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Allowance, Age by Age

Find out everything you need to know before cracking open your wallet.
 

Learning Benefits

By the time your child finishes college, she likely will have racked up more than $5,000 of credit-card debt. By then, it's too late to give her a sound lesson in financial literacy. So it’s important to introduce the concept of money early. Letting kids manage an allowance teaches them to think in terms of choices, alternatives, and consequences. 

  • The Beginning: Age 5 or 6
    Introduce allowance when you think your child is ready, which is usually around age 5 or 6. The age will differ for every child, so don't force the issue if he's clearly not ready.
  • Working for More: Age 7 and up
    Experts advise against tying allowance to household chores, behavior, or grades (as an award or punishment). Doing so makes it a disciplinary tool rather than a teaching tool. Similarly, your child should do regular chores and behave appropriately because she's a member of the family. She should work hard for her grades because she's motivated by a will to learn and succeed, not a few extra bucks. Finally, if her "income" fluctuates unpredictably, she can't budget effectively. That said, there is nothing wrong with kids earning extra money for extra tasks (beyond regular daily or weekly chores), just as they might when they are teens with summer jobs.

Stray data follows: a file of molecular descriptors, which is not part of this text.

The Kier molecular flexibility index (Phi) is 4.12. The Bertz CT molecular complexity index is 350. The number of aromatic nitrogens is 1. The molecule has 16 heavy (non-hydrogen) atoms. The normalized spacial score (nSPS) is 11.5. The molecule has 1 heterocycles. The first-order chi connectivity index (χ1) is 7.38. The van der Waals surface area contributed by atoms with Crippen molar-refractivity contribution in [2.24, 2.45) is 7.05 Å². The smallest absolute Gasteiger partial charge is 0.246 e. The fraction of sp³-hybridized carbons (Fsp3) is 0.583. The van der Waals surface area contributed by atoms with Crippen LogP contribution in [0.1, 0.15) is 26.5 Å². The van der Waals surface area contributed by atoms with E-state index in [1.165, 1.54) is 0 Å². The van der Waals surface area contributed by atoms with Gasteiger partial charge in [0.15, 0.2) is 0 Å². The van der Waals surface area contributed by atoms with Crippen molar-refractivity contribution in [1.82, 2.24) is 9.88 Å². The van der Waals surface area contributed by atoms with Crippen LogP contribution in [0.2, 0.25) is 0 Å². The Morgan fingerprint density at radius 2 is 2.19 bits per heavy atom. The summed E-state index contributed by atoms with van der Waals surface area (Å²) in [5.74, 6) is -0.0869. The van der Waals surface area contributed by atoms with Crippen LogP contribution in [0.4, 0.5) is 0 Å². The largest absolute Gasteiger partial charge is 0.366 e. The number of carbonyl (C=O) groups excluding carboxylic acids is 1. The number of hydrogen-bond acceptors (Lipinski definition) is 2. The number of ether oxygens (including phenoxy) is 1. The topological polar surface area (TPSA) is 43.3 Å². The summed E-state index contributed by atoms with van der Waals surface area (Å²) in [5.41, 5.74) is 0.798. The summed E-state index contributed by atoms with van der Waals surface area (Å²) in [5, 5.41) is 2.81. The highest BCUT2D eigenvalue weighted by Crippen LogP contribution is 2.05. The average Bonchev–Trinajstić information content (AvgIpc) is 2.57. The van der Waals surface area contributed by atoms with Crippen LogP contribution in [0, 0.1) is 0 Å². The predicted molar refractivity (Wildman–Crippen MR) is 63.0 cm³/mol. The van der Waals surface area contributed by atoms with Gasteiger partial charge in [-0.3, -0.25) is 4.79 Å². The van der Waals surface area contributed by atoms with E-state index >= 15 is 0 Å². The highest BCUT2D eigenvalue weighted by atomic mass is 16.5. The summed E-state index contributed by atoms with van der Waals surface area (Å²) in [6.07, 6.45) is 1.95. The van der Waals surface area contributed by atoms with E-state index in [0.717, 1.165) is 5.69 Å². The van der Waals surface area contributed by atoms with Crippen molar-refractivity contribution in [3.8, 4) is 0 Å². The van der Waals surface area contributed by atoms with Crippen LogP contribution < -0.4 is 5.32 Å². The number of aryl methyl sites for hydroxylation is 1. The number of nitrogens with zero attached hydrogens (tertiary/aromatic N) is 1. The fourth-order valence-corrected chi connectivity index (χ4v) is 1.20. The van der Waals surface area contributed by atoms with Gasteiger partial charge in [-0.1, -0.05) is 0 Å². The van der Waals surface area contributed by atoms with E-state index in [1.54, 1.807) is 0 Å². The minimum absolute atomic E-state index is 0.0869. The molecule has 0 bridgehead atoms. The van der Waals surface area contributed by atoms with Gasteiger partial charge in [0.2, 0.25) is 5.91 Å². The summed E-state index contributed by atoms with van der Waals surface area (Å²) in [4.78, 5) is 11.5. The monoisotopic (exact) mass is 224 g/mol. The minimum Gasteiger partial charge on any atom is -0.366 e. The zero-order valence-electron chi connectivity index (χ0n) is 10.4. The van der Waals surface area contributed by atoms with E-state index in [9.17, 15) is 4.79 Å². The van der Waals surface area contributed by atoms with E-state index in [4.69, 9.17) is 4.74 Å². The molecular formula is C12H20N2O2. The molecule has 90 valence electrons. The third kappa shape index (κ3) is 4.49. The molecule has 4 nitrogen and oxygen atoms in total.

• Giving a Raise: Age 10 or 11
    So how much allowance should you give? Levine recommends 50 cents to a dollar for every year of age, on a weekly basis. For example, a 10 year old would receive $5 to $10 per week. As your child grows, so should his responsibility for his own discretionary spending. Keep track of what you spend on him for a couple of weeks. Then choose one or two nonessential items that you will cease paying for, such as after-school snacks, comic books, baseball cards, or iTunes downloads.

    Give your child enough to allow her to make her own choices — but don't bail her out if she gets buyer's remorse. Giving her extra money when she runs out only undermines your efforts and removes the incentive to learn to manage her money.

    Be sure to discuss saving and budgeting in the same breath with spending, because you don't want your child to think you're giving her free money with no strings attached. Only about 40 percent of high school students surveyed recently by the JumpStart Coalition for Financial Literacy had a savings account. Your child needs to understand the bigger picture of money management, which is largely about saving.
  • Helpful Tools: Age 13 and up
    Given the level of technological maturity of most kids today, consider opening a prepaid debit card for your child that she can manage online. Deposit her allowance every week onto a special card created just for that purpose. Visa Buxx and the Allow Card, from MasterCard, both targeted to kids 13 and up, allow you to open a card in your child's name, and to load a preset amount of money onto the card. Your child can withdraw money from an ATM, make purchases online, and get up-to-the-minute balance information.

    Look for teachable moments to talk about money. For example, the arrival of your monthly Visa bill is a perfect time to explain that credit can actually cost money, in the form of interest, if you don't pay your bill promptly.

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